In the last two games Andy Dalton has emerged from the Lake Erie mist to hit 69 percent of his passes at 8.2 yards per throw and his three touchdown passes in Buffalo last Sunday earned him AFC Offensive Player of the Week.
And quarterbacks coach Ken Zampese has as good a reason as any.
A snap of his fingers. And it's not because it's easy as a snap. It's because Dalton's passes have been as quick as a snap.
"We're asking him to do things that are in his wheelhouse. The past couple of weeks we've been in a pretty good rhythm," Zampese says. "He's thrown accurate balls and his confidence is moving forward. He's getting in rhythm with his guys and we're giving him some easy things to do. When the ball comes out fast, it's a good thing for him. It helps. It's what he's used to. Give somebody what they're used to."
This is why offensive coordinator Jay Gruden coveted Dalton coming out of Texas Christian above all the rest in the 2011 quarterback draft. He felt like Dalton's quick-rhythm passing matched his West Coast offense.
Since the Sept. 29 loss in Cleveland, Dalton has thrown just five passes 20 yards or longer (according to Pro Football Focus that has him with two completions) and yet his yards per attempt has jumped nearly half a yard to 7.22 for the season, which nearly matches Joe Flacco and Andrew Luck at 7.24, and is more than Tom Brady, Robert Griffin III and, yes, Carson Palmer.
If the long ball hasn't been there, the strong accurate pass has been. Here are two throws Zampese liked from Sunday:
» The 18-yard touchdown pass to wide receiver A.J. Green on a post-corner, Yes, Zampese liked the throw, a sky ball to the outside designed for only Green to catch and he executed the necessary gymnastics to complete the play.
But what Zampese really liked about the throw, besides the fact Dalton got it off with Mario Williams bearing down on his face from the right edge, is that the same play didn't work in practice.
"He made it right on the same look on game day," Zampese says. "We missed it in the week of practice. We made our adjustments and he nailed it. We talked about it off the practice tape. Just make sure you get it timed up between you and A.J. The footwork of the quarterback. The depth of the receiver. The location of the ball and the angle of the receiver coming out of his break."
» A short bullet to wide receiver Mohamed Sanu on the left sideline that turned into 14 yards.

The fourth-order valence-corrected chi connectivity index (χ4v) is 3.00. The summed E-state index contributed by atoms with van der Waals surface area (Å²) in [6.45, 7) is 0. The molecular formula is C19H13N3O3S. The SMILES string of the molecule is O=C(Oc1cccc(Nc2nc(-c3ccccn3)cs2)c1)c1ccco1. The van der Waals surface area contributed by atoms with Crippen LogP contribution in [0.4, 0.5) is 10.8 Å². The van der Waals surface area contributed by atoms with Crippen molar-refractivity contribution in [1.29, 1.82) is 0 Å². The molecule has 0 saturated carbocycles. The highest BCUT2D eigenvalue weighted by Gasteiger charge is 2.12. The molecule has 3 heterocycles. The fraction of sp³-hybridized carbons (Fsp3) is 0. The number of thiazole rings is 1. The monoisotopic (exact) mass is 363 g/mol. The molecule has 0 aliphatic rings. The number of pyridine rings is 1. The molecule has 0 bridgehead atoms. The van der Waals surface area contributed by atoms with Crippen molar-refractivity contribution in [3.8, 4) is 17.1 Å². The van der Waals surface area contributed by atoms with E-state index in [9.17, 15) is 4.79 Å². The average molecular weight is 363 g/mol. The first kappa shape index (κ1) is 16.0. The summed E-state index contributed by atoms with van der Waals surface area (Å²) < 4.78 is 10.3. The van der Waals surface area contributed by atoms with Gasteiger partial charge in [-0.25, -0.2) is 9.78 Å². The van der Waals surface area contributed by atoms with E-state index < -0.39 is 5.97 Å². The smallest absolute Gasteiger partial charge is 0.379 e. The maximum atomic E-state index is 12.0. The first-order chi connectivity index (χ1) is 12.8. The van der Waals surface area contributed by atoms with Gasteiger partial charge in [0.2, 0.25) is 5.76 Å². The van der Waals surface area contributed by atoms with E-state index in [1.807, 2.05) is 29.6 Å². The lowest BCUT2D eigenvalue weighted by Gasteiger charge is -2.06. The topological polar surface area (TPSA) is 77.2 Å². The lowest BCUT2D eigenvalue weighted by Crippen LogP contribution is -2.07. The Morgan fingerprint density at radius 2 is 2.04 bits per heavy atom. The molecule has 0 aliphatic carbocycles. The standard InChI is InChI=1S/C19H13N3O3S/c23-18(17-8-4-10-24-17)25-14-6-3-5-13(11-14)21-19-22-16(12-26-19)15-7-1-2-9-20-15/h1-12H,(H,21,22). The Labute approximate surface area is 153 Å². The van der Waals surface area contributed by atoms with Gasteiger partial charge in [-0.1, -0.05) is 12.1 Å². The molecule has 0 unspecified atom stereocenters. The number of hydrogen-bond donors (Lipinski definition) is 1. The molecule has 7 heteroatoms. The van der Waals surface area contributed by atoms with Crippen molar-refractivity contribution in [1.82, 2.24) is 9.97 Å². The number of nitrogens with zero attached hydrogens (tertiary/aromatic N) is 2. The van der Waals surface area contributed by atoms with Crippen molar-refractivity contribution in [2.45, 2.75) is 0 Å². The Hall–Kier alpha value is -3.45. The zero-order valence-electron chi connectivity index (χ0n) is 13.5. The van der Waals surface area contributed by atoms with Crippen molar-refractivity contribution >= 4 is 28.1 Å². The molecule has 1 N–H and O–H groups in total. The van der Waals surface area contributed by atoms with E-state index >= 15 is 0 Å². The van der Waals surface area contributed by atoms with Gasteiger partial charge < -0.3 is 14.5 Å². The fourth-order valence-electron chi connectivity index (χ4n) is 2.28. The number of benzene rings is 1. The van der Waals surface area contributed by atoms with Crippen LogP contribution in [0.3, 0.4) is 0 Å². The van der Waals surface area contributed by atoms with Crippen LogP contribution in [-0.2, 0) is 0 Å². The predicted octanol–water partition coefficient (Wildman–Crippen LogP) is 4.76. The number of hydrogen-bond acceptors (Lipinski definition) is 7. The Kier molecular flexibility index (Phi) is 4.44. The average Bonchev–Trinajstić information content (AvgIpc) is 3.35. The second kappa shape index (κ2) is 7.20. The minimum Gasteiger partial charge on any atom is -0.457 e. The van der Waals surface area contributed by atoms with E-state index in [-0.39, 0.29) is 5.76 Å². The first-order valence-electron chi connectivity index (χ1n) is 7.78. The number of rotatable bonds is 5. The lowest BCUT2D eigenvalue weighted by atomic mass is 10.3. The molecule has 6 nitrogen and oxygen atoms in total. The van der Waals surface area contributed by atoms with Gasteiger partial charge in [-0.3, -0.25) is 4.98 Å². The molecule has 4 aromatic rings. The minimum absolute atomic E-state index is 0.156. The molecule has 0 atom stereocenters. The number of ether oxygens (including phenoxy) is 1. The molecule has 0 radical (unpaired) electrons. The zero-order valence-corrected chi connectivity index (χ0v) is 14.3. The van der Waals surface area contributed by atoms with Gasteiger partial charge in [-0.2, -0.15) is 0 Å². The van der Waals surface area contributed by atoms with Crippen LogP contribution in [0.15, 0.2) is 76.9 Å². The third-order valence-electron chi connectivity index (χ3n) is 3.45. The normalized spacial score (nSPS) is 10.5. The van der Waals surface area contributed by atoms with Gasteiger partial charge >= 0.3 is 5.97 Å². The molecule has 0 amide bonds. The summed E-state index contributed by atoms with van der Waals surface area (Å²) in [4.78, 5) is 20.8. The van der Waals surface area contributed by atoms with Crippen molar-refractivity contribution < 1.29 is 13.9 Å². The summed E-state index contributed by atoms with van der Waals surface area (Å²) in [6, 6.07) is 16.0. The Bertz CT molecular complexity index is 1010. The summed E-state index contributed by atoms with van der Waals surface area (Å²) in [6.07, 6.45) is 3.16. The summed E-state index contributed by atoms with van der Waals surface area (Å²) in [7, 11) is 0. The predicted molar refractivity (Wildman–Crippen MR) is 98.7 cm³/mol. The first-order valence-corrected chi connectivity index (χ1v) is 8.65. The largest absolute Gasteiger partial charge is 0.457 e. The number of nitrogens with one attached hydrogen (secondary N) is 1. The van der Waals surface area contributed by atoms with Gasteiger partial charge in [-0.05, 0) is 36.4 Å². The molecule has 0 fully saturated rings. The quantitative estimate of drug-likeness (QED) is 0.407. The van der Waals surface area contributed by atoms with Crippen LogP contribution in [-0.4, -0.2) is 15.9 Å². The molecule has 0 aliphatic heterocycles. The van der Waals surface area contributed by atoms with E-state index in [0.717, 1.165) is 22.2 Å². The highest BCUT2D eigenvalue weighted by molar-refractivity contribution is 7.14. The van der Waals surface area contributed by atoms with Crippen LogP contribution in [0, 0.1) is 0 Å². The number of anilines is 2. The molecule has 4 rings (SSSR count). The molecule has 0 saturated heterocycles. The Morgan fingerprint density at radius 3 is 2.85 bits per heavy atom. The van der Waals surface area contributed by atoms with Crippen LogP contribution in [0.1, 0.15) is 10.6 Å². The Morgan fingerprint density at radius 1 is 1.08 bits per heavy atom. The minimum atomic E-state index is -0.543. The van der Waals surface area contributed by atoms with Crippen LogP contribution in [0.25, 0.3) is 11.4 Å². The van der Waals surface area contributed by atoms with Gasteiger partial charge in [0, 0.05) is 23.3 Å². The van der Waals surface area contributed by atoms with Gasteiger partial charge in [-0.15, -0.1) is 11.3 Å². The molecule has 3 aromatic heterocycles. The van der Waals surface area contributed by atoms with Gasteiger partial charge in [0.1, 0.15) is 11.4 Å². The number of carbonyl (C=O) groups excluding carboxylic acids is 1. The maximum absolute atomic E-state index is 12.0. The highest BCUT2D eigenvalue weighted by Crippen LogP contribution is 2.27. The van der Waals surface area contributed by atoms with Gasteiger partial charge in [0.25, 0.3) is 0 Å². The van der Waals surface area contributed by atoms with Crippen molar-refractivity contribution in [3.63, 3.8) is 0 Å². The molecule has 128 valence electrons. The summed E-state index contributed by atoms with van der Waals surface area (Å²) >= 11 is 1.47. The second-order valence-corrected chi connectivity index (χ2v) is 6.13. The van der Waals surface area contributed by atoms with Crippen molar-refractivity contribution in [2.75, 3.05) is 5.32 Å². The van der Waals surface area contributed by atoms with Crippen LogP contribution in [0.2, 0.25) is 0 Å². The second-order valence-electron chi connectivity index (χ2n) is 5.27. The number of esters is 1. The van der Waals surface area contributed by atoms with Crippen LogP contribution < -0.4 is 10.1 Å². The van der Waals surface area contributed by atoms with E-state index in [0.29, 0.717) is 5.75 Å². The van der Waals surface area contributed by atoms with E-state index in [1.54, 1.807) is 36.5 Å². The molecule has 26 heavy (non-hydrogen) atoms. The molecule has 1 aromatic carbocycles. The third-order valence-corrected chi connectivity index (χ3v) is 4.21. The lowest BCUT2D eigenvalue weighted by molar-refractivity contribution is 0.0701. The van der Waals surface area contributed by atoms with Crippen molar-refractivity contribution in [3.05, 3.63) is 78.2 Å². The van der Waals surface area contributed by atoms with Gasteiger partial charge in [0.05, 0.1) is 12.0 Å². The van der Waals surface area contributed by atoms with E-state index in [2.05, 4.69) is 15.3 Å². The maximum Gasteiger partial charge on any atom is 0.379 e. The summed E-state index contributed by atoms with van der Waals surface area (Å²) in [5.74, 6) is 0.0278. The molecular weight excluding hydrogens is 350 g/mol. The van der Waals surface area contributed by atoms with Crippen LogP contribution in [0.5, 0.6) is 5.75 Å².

"That was a good thing to see between him and the receiver," Zampese says. "Those out breaks against man-to-man coverage. We had four of those that didn't go our way in Cleveland. But that throw was as tight as it could be."
Another factor that has been in Dalton's wheelhouse the past two weeks is the running game. After games the Bengals ran it 39 and 41 times, Dalton's record is 16-1 when they have at least 30 rushes with the only loss coming in Baltimore his rookie year when he threw three interceptions. In those 17 games, he's thrown 24 touchdowns to 12 interceptions.
The two interceptions the past two weeks rankle Zampese, thrown across the middle to defenders that seemingly only Dalton didn't see.
(After Sunday's pick thrown directly to safety Jim Leonhard, Gruden said he told Dalton, "You need to look" when Dalton told him he didn't seem him.)
"Very uncharacteristic," Zampese says. "We take those out of our game, keep the rhythm we've got going right now; it will be good for us and good for him."
Zampese has heard the criticism of Dalton despite numbers good enough to complete 61 percent of his passes and win 61 percent of his starts. Dalton also has a better completion percentage (65) than Aaron Rodgers and Matthew Stafford, and a better passer rating than Alex Smith and Ryan Tannehill, first-round picks all. Also better than Colin Kaepernick, the guy drafted right behind him.
Zampese thinks it comes with the territory. He's not talking about the position Dalton plays, but his draft position. No. 35, just out of the first round.
"If you're not taken in the first round, then you have all these hurdles you have to overcome," Zampese says. "When you supposedly don't have this and don't have that, then all these hurdles get thrown up in front of you for you to overcome.
"Granted, playing better overcomes all of it. And that's the goal: just play better. Don't give anybody anything to say. Because you can do that. That's within your wheelhouse."
At the moment, that's where Dalton seems to be.